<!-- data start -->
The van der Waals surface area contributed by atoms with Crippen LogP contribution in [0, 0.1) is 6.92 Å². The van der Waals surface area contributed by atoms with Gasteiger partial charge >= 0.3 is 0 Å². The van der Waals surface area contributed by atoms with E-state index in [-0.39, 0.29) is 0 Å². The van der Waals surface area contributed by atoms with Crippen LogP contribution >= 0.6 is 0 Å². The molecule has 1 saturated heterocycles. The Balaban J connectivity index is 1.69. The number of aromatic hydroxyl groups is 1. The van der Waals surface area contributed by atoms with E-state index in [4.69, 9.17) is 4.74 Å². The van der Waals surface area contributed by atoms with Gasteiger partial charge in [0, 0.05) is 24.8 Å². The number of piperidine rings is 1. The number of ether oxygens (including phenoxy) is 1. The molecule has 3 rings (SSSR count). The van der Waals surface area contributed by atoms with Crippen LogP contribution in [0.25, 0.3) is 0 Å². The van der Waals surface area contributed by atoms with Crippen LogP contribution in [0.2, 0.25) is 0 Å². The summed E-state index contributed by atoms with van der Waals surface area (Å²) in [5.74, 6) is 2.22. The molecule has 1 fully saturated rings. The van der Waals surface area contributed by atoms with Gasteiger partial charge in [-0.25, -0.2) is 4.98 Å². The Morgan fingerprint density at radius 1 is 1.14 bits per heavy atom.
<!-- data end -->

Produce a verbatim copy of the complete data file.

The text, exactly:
The van der Waals surface area contributed by atoms with Crippen LogP contribution in [0, 0.1) is 6.92 Å². The van der Waals surface area contributed by atoms with Gasteiger partial charge >= 0.3 is 0 Å². The van der Waals surface area contributed by atoms with E-state index in [-0.39, 0.29) is 0 Å². The van der Waals surface area contributed by atoms with Crippen LogP contribution >= 0.6 is 0 Å². The molecule has 1 saturated heterocycles. The Balaban J connectivity index is 1.69. The number of aromatic hydroxyl groups is 1. The van der Waals surface area contributed by atoms with E-state index in [4.69, 9.17) is 4.74 Å². The van der Waals surface area contributed by atoms with Gasteiger partial charge in [0, 0.05) is 24.8 Å². The number of piperidine rings is 1. The number of ether oxygens (including phenoxy) is 1. The molecule has 3 rings (SSSR count). The van der Waals surface area contributed by atoms with Crippen LogP contribution in [0.25, 0.3) is 0 Å². The van der Waals surface area contributed by atoms with Crippen LogP contribution in [0.2, 0.25) is 0 Å². The summed E-state index contributed by atoms with van der Waals surface area (Å²) in [5.74, 6) is 2.22. The molecule has 1 fully saturated rings. The van der Waals surface area contributed by atoms with Gasteiger partial charge in [-0.25, -0.2) is 4.98 Å². The Morgan fingerprint density at radius 1 is 1.14 bits per heavy atom.